Oscar Wilde: free-speech martyr
He was brought down by the tyranny of custom.
Today, Oscar Wilde, the Irish poet and playwright, is rightly celebrated as a pioneer of gay liberation and a martyr for sexual freedom. Discussion of Wilde and his legacy has bubbled up again with the release of Rupert Everett’s new film about his final years, The Happy Prince, which opened across Britain last week. But Wilde’s later years are also notable for another reason: his downfall is a perfect example of what happens when a fiercely independent mind comes into conflict with the customs of his age.
Wilde’s fate was sealed when the Marquess of Queensberry, the father of Wilde’s young lover, Lord Alfred Douglas, publicly accused the playwright of sodomy. Wilde responded by suing Queensberry for libel. Not only was the charge dismissed, but also the evidence gathered by Queensberry’s lawyers led to Wilde’s conviction for ‘gross indecency’. He was sentenced to two years of hard labour.
But Wilde’s conflict with Victorian society began a number of years before that trial, with the publication of his only novel, The Picture Of Dorian Gray. In it, a young man of ‘extraordinary beauty’ destroys his own conscience through his narcissistic obsession with sensual pleasure. In order to remain young and perfect on the outside, he sacrifices the integrity of his soul. Through Wilde’s biting satire, we learn that the polished wealth of Victorian London, much like Gray’s elegant beauty, is a veneer for something corrupt and immoral: a class-divided country built on industrial exploitation and oppressive poverty. Behind the pompous manners of public life lay cruelty, greed and lies. Behind puritan histrionics, there was shame, scandal and the worship of money.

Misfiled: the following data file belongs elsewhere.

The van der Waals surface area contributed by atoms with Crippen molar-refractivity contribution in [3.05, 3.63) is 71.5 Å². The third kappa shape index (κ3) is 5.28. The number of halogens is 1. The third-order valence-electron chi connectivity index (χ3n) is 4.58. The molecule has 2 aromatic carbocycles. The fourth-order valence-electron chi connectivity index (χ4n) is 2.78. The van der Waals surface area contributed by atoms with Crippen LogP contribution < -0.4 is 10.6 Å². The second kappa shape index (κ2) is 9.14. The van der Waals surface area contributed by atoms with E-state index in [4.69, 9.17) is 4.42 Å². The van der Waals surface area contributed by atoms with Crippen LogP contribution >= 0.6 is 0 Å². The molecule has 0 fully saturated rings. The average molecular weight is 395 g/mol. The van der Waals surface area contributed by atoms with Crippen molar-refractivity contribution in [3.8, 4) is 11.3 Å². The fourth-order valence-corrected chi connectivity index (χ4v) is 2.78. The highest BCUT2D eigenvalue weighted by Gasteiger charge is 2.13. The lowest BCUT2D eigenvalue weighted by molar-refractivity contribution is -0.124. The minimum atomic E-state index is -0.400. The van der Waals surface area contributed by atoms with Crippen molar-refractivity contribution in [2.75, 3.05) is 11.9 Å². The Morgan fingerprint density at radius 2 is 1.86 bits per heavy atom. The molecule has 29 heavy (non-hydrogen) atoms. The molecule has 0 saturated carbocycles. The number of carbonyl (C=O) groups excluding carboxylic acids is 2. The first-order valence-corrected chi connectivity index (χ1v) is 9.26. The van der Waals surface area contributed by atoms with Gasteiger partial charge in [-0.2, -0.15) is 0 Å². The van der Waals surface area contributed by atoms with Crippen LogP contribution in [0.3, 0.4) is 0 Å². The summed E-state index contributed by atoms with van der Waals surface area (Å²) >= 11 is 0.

Dorian Gray was condemned by the literary establishment for its homoerotic imagery. Some Christian publications, on the other hand, applauded the novel as a devastating moral tale. Overall, the novel led Wilde to be considered a dangerous and poisonous individual, who had thumbed his nose at polite society. In other words, it wasn’t just his flouting of Victorian sexual mores that caused society to turn on him – his artistic gall was equally unforgivable. As Wilde prophetically wrote in ‘The Critic As Artist’ in 1891, ‘Society often forgives the criminal; it never forgives the dreamer’.
Thankfully, our society no longer throws people in jail for homosexuality. But the tyranny of custom Wilde had to contend with in the world of art and ideas lives on. Risky artistic statements and political views that stray from the narrow confines of the new orthodoxies regularly result in the destruction of reputations and livelihoods. Trial by hysteria is now routine for anyone who expresses ideas or thoughts which grate against prevailing social attitudes.
Perhaps the most striking incident of late is the attack on drag queen Vanity Von Glow. After she appeared at a free-speech rally in London, alongside some speakers who are considered to be ‘alt-right’, Von Glow has been ostracised by the LGBT community. She’s been branded an apologist for bigotry, and venues have pulled a number of her gigs. She is struggling to salvage her livelihood.
It is a disturbing irony that an outspoken and unapologetic dissident like Von Glow has been subjected to the kind of ‘mob justice’ from the gay community that gay people would have faced in Wilde’s time. Wilde recalls the humiliation of facing the ‘jeering mob’ in ‘De Profundis’, his famous letter to Lord Douglas, which he wrote in prison. On a November afternoon in 1895, he stood on the central platform at Clapham Junction station, in chains. He was waiting to be taken to Reading Gaol, having served the first part of his two-year sentence at Wandsworth prison. A crowd started to gather, mocking, shouting, laughing and jeering at him. Someone reportedly spat in his face. For Wilde, this was as traumatic as anything he witnessed or experienced in jail.
We should certainly remember and celebrate Oscar Wilde for being a martyr for gay rights and sexual freedom. But let’s not forget the other moral of his tragic tale: that free expression is always fragile and under threat when it conflicts with prevailing moral attitudes. The tyranny of custom is as much a problem now as it was in Wilde’s day.
James Black is a writer and folk singer based in London.
Picture by: Getty
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